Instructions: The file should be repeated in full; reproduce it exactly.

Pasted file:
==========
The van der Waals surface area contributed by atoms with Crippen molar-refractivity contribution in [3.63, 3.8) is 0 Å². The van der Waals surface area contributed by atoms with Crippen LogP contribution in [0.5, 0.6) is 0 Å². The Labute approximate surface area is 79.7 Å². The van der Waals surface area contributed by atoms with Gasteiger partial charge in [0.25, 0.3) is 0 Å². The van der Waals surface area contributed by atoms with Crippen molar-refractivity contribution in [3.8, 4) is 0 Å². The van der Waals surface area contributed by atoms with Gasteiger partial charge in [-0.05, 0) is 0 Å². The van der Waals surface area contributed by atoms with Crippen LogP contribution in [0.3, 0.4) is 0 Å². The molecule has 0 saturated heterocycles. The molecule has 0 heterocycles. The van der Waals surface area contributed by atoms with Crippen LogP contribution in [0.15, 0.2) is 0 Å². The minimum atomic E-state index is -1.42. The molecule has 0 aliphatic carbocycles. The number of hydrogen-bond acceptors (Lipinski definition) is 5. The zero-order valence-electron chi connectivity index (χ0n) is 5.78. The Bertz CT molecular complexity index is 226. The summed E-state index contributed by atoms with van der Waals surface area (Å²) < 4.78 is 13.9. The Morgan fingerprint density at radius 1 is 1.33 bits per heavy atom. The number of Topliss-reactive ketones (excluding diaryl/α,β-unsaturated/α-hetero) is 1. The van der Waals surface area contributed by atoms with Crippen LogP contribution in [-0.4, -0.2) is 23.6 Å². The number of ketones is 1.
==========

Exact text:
The van der Waals surface area contributed by atoms with Crippen molar-refractivity contribution in [3.63, 3.8) is 0 Å². The van der Waals surface area contributed by atoms with Crippen LogP contribution in [0.5, 0.6) is 0 Å². The Labute approximate surface area is 79.7 Å². The van der Waals surface area contributed by atoms with Gasteiger partial charge in [0.25, 0.3) is 0 Å². The van der Waals surface area contributed by atoms with Crippen molar-refractivity contribution in [3.8, 4) is 0 Å². The van der Waals surface area contributed by atoms with Gasteiger partial charge in [-0.05, 0) is 0 Å². The van der Waals surface area contributed by atoms with Crippen LogP contribution in [0.3, 0.4) is 0 Å². The molecule has 0 saturated heterocycles. The molecule has 0 heterocycles. The van der Waals surface area contributed by atoms with Crippen LogP contribution in [0.15, 0.2) is 0 Å². The minimum atomic E-state index is -1.42. The molecule has 0 aliphatic carbocycles. The number of hydrogen-bond acceptors (Lipinski definition) is 5. The zero-order valence-electron chi connectivity index (χ0n) is 5.78. The Bertz CT molecular complexity index is 226. The summed E-state index contributed by atoms with van der Waals surface area (Å²) < 4.78 is 13.9. The Morgan fingerprint density at radius 1 is 1.33 bits per heavy atom. The number of Topliss-reactive ketones (excluding diaryl/α,β-unsaturated/α-hetero) is 1. The van der Waals surface area contributed by atoms with Crippen LogP contribution in [-0.4, -0.2) is 23.6 Å². The number of ketones is 1.